The Asian American Journalists Association’s MediaWatch Committee and Muslim American Task Force are troubled by recent coverage of the New Mexico compound raid where authorities charged Siraj Ibn Wahhaj and four others with child abuse.
Wahhaj is the son of Siraj Wahhaj, a Muslim cleric who leads a well-known Brooklyn mosque. An online story by CBS News on Aug. 8 reported that the imam “was on a list of people who ‘may be alleged as co-conspirators’ to the 1993 World Trade Center bombing,” as cited in court documents. NBC’s Today Show on Aug. 9 stated the mosque “has been linked to radicals in the past” and the imam himself “was actually indirectly linked to the 1993 terrorist attack on the World Trade Center.”
We find this oversimplification problematic. NBC fails to mention that Wahhaj was never charged in the WTC attack. And CBS’s description of the imam as a possible co-conspirator can leave readers with the wrong impression. Even the United States Attorneys’ Manual generally recommends against naming unindicted co-conspirators.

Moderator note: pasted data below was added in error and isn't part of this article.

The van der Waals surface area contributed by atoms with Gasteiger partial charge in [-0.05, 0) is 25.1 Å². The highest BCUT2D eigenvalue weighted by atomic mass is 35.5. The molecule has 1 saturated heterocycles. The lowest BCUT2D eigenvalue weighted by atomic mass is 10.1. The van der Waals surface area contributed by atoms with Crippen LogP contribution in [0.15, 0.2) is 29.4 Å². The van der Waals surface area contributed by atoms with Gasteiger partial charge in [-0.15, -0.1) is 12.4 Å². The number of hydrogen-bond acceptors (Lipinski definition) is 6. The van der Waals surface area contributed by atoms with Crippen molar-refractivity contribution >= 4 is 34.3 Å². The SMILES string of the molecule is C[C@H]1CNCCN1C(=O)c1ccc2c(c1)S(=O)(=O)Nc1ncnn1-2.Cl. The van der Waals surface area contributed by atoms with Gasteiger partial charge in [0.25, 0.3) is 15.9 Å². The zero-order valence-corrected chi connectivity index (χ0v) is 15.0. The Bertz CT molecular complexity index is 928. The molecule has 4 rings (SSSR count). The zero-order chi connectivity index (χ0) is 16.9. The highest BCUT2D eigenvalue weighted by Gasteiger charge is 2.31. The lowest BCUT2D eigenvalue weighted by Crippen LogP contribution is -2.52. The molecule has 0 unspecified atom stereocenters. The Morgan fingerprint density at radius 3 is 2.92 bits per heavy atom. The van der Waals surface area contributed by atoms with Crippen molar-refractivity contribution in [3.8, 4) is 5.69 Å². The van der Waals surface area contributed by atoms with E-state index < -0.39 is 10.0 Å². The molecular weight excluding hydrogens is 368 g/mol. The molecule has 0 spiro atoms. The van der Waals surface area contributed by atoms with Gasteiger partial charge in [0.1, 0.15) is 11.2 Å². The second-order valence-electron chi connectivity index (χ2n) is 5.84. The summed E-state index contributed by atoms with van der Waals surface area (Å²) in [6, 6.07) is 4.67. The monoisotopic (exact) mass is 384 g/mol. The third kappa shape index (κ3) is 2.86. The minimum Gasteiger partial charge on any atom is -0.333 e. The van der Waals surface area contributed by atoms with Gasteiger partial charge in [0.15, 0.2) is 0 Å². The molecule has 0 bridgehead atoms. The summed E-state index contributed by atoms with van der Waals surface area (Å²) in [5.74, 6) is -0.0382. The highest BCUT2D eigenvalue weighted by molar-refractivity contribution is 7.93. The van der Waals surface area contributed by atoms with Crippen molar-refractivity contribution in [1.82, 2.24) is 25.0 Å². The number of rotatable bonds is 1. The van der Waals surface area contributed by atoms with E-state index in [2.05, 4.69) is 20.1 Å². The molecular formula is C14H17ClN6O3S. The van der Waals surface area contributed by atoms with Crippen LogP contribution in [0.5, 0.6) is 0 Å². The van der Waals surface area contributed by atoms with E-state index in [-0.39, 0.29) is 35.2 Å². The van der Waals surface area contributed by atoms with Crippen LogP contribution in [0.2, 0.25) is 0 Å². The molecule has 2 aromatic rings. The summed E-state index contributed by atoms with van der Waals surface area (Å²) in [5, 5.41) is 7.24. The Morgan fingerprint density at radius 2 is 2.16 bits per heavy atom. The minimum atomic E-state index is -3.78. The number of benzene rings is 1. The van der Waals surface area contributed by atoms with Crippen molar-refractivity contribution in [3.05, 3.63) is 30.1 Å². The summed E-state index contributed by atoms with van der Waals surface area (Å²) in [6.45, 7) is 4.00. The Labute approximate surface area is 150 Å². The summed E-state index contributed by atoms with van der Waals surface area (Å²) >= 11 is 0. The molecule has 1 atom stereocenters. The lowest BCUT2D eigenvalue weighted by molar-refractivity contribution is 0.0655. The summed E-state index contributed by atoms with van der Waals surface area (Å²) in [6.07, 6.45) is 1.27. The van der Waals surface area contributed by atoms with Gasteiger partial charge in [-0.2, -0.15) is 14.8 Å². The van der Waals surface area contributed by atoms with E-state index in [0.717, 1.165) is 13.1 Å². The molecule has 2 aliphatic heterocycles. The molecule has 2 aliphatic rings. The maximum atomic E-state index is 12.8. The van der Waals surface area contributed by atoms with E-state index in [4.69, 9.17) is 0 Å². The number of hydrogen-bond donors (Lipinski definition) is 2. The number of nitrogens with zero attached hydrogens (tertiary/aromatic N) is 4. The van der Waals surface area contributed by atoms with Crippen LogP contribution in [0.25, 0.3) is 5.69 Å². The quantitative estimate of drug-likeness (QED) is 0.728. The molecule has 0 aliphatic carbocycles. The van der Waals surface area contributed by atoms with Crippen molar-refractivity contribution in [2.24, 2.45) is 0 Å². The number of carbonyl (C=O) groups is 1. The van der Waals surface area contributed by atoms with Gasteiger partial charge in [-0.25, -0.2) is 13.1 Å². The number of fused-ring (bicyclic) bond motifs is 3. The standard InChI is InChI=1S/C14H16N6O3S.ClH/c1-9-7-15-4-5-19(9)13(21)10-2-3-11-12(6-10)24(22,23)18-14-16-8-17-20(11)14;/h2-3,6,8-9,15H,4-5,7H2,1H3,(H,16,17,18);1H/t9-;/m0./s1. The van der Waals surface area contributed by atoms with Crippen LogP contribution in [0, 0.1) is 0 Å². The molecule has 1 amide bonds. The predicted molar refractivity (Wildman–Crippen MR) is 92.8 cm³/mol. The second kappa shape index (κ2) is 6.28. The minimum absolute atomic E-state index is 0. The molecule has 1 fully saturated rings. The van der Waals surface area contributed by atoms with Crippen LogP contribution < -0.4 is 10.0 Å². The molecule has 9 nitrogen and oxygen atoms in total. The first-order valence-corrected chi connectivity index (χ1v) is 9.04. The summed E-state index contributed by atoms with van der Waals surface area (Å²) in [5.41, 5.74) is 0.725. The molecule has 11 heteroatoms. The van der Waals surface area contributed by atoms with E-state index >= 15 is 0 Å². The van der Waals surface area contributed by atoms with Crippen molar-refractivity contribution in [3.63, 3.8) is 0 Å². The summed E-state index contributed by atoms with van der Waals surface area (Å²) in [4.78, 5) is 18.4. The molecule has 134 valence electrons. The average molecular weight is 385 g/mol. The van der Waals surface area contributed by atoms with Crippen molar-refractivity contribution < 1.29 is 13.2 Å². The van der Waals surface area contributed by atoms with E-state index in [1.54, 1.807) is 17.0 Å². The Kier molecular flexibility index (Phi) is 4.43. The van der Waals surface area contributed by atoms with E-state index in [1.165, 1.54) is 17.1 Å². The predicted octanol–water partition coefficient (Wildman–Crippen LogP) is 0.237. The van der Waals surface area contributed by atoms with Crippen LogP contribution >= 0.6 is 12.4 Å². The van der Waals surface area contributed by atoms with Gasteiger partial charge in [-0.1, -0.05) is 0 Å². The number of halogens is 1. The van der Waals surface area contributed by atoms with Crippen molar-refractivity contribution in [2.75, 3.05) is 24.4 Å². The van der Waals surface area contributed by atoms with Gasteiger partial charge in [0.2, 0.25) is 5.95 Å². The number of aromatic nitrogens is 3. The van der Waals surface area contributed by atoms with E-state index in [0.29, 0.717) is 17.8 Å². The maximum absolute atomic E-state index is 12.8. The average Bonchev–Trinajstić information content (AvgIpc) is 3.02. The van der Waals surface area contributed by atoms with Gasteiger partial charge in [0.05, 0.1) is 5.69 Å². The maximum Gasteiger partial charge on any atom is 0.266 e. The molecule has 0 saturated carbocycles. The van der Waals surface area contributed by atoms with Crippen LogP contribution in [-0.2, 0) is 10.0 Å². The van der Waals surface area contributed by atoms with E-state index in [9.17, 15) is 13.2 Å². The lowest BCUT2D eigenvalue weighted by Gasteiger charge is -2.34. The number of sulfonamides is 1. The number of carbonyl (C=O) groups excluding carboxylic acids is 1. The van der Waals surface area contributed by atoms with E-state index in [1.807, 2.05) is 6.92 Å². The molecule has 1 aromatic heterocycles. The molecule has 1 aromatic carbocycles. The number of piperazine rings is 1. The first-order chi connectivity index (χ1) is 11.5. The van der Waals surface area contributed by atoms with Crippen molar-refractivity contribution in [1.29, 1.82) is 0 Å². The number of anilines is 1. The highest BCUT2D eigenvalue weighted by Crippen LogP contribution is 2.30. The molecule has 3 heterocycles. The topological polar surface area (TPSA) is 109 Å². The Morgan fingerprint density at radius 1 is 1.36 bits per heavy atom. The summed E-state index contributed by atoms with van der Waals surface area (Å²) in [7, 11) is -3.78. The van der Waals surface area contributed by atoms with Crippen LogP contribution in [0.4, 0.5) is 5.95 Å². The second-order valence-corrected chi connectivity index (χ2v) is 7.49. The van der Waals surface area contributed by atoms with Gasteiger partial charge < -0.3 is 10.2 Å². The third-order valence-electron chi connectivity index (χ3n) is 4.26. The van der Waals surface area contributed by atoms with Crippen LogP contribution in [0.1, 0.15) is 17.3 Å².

Both NBC and CBS point to Wahhaj’s past links to radicals but do not say anything about his work in the community as well as with the New York Police Department. The mosque has been considered a respected pillar in its community for many decades. CBS also fails to note there is no evidence that Wahhaj has anything to do with what happened at the New Mexico compound and in fact had been working with authorities to find his grandson who was believed to have been kidnapped by the younger Wahhaj.
Upon discussion with AAJA, NBC has updated its story with an editor’s note recognizing that it should have mentioned Wahhaj was not charged in the WTC attack. AAJA MediaWatch and Muslim American Task Force urge journalists to provide proper context when reporting on this story going forward, and we offer ourselves as a resource for further guidance.